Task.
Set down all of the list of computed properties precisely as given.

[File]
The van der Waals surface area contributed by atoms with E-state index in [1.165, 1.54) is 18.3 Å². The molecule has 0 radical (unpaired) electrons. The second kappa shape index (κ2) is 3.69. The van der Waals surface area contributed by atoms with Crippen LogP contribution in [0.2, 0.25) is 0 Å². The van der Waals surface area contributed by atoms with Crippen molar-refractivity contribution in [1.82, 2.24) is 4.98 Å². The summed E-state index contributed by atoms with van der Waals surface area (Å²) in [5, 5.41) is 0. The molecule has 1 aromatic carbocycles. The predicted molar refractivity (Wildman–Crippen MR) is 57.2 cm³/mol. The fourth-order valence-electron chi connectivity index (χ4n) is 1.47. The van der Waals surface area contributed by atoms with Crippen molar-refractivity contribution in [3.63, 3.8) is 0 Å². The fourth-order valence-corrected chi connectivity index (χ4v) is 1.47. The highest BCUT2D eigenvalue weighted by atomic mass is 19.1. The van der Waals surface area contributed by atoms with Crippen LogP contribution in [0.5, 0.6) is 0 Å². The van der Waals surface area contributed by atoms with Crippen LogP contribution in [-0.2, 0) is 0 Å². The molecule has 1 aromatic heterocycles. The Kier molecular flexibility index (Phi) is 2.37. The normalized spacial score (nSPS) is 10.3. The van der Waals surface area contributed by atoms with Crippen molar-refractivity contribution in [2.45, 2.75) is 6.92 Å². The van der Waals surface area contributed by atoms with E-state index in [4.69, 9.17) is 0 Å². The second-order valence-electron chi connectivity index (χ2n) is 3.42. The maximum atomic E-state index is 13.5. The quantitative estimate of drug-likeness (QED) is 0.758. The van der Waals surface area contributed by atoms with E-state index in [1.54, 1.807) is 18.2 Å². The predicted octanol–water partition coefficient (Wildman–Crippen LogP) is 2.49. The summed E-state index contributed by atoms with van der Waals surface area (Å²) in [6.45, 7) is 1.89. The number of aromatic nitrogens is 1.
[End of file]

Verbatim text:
The van der Waals surface area contributed by atoms with E-state index in [1.165, 1.54) is 18.3 Å². The molecule has 0 radical (unpaired) electrons. The second kappa shape index (κ2) is 3.69. The van der Waals surface area contributed by atoms with Crippen LogP contribution in [0.2, 0.25) is 0 Å². The van der Waals surface area contributed by atoms with Crippen molar-refractivity contribution in [1.82, 2.24) is 4.98 Å². The summed E-state index contributed by atoms with van der Waals surface area (Å²) in [5, 5.41) is 0. The molecule has 1 aromatic carbocycles. The predicted molar refractivity (Wildman–Crippen MR) is 57.2 cm³/mol. The fourth-order valence-electron chi connectivity index (χ4n) is 1.47. The van der Waals surface area contributed by atoms with Crippen molar-refractivity contribution in [3.63, 3.8) is 0 Å². The fourth-order valence-corrected chi connectivity index (χ4v) is 1.47. The highest BCUT2D eigenvalue weighted by atomic mass is 19.1. The van der Waals surface area contributed by atoms with Crippen LogP contribution in [0.5, 0.6) is 0 Å². The van der Waals surface area contributed by atoms with Crippen LogP contribution in [-0.2, 0) is 0 Å². The molecule has 1 aromatic heterocycles. The Kier molecular flexibility index (Phi) is 2.37. The normalized spacial score (nSPS) is 10.3. The van der Waals surface area contributed by atoms with Crippen molar-refractivity contribution in [2.45, 2.75) is 6.92 Å². The van der Waals surface area contributed by atoms with E-state index in [4.69, 9.17) is 0 Å². The second-order valence-electron chi connectivity index (χ2n) is 3.42. The maximum atomic E-state index is 13.5. The quantitative estimate of drug-likeness (QED) is 0.758. The van der Waals surface area contributed by atoms with E-state index in [1.54, 1.807) is 18.2 Å². The predicted octanol–water partition coefficient (Wildman–Crippen LogP) is 2.49. The summed E-state index contributed by atoms with van der Waals surface area (Å²) in [6.45, 7) is 1.89. The number of aromatic nitrogens is 1.